Yet even today, when the Faith of Christ is decayed among the nations, and when Christianity seems to belie the promises of Christ, and to be passing into the dead world of human religions, one more among many, even today, whatever individual values we hold sacred, whatever sanctity we claim for the personality of man, whatever freedoms, above the rut of biological materialism, we try to salvage from the ruins of a culture, all these are the droplets which remain within that chalice of the Christian Faith dashed down by the nation. They remain like scattered heirlooms from a wasted treasure. The fullness these noble teachings once verified has withered among us. The living springs of Christendom run low; - the waters of life which Christ promised to the peoples, do they not seem today tobe a poor and muddled trickle? But the spring still flows, and if it flows it can flow strong again, and fill to overflow those banks of the human capacity to comprehend which currently stem its stream. As in a time of drought strong rivers fail, and cities languish in the molten air with fly-blown plagues. But come the blessed storm they are cleansed, revived, and sweetened, and pulse with fiercer life, conscious of death so near; so will it be with us.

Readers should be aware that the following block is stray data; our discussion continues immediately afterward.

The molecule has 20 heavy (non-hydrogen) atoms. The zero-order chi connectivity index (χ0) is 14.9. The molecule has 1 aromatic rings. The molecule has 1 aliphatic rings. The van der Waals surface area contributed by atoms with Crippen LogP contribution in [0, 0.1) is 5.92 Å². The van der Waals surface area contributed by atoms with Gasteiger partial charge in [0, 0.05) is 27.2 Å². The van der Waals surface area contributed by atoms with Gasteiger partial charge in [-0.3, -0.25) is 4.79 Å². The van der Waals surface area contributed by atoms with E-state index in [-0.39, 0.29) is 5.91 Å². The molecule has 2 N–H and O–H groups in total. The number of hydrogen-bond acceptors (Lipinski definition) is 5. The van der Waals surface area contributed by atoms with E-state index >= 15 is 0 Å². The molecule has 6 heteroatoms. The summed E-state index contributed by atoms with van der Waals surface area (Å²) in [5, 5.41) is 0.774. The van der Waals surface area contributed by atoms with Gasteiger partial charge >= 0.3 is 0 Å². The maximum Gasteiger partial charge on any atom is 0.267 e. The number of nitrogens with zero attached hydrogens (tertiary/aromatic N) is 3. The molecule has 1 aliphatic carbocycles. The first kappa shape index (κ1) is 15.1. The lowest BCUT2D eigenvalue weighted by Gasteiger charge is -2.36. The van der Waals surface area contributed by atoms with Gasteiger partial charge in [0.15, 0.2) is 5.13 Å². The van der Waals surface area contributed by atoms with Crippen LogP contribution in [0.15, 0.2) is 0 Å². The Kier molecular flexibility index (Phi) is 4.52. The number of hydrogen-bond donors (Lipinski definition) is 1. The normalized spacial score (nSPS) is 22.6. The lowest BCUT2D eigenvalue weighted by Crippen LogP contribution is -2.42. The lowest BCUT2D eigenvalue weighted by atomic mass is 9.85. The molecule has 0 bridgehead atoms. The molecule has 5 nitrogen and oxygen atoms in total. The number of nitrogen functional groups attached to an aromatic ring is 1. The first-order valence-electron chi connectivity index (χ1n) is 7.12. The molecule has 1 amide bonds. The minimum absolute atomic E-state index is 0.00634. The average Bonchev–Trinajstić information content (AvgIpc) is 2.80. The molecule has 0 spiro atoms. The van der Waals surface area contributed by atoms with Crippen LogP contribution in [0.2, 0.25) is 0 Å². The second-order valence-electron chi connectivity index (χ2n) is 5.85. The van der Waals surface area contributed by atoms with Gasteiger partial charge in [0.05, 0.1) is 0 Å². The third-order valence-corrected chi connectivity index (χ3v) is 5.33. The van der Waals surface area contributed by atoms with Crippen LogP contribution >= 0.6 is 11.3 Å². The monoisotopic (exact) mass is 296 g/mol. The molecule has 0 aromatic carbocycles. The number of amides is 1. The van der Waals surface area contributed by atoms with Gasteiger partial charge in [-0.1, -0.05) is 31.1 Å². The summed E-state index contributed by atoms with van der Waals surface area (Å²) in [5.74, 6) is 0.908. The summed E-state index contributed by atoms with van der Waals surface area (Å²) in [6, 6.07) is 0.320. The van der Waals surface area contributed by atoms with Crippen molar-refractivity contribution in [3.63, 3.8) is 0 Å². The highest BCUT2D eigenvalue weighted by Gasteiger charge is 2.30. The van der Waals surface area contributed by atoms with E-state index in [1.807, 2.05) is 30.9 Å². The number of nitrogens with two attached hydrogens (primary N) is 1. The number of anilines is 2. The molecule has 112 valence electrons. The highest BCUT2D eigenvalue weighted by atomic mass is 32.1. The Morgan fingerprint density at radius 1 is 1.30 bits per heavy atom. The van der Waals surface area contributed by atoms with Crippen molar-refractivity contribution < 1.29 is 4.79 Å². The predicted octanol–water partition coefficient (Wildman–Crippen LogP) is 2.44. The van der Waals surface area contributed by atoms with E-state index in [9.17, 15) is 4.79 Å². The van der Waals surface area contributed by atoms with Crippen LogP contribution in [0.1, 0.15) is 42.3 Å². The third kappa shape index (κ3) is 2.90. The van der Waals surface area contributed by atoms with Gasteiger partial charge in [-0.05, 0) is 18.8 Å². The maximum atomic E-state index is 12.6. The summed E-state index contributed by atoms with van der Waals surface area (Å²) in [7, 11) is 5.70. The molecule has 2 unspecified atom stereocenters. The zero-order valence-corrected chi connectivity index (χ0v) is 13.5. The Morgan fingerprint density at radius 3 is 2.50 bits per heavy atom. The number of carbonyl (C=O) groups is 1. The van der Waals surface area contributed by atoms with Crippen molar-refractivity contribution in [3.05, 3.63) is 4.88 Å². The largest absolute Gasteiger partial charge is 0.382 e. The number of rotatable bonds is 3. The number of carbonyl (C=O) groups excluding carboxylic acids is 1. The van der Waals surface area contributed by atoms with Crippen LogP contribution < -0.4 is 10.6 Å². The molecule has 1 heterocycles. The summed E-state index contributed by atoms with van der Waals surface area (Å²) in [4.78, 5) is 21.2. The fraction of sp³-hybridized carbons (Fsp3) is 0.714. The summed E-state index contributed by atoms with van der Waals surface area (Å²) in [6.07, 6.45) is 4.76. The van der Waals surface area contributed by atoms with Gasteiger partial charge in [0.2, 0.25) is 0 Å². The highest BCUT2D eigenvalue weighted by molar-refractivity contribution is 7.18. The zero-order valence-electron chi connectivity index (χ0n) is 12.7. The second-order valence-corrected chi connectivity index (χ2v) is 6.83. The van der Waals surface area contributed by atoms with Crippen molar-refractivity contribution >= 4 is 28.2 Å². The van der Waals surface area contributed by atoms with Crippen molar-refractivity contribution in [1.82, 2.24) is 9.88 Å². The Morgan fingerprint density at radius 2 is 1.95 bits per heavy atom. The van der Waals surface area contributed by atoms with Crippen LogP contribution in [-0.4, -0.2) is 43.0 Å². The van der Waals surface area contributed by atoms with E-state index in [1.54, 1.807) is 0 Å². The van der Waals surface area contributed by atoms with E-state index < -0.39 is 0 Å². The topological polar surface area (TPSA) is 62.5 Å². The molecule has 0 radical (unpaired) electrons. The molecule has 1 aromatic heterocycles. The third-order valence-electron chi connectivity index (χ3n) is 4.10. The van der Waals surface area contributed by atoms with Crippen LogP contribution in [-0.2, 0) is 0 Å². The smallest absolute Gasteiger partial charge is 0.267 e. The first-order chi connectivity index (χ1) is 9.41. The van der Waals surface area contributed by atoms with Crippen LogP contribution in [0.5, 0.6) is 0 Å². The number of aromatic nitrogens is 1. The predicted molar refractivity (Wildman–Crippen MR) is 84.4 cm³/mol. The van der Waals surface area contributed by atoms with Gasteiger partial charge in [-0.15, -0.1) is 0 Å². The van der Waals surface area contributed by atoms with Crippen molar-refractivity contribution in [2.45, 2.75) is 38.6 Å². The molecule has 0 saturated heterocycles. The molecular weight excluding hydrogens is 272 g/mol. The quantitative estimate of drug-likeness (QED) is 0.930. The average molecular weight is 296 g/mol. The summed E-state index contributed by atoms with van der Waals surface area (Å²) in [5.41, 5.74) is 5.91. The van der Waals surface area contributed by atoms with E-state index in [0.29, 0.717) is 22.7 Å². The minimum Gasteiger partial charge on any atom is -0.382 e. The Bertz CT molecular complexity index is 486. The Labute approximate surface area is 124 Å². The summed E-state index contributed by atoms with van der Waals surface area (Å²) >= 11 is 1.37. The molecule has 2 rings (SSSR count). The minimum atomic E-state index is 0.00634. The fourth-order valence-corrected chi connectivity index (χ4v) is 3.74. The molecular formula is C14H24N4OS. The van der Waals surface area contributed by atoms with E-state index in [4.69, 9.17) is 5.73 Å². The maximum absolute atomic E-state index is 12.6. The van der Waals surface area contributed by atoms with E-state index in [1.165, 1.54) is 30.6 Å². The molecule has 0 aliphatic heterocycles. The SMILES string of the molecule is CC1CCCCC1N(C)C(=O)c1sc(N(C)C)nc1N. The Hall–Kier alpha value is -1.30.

Whatever our shame as Christian men, the needless poverty from decayed inheritance, we who have received in so rich a measure of Christ's fullness over two thousand years have not lost all. The weakness and the wickedness of men, and all the bitter tears, the foul squalid things, the chaos of pride, lies, and deceit which have welled up from the heart of man which gives of its abundance, not all these have prevailed to death against the Church of Christ, nor yet belied even those words of Christ within a proverb, that 'by their fruits you shall know them'.

The Renewal of Christianity Will Come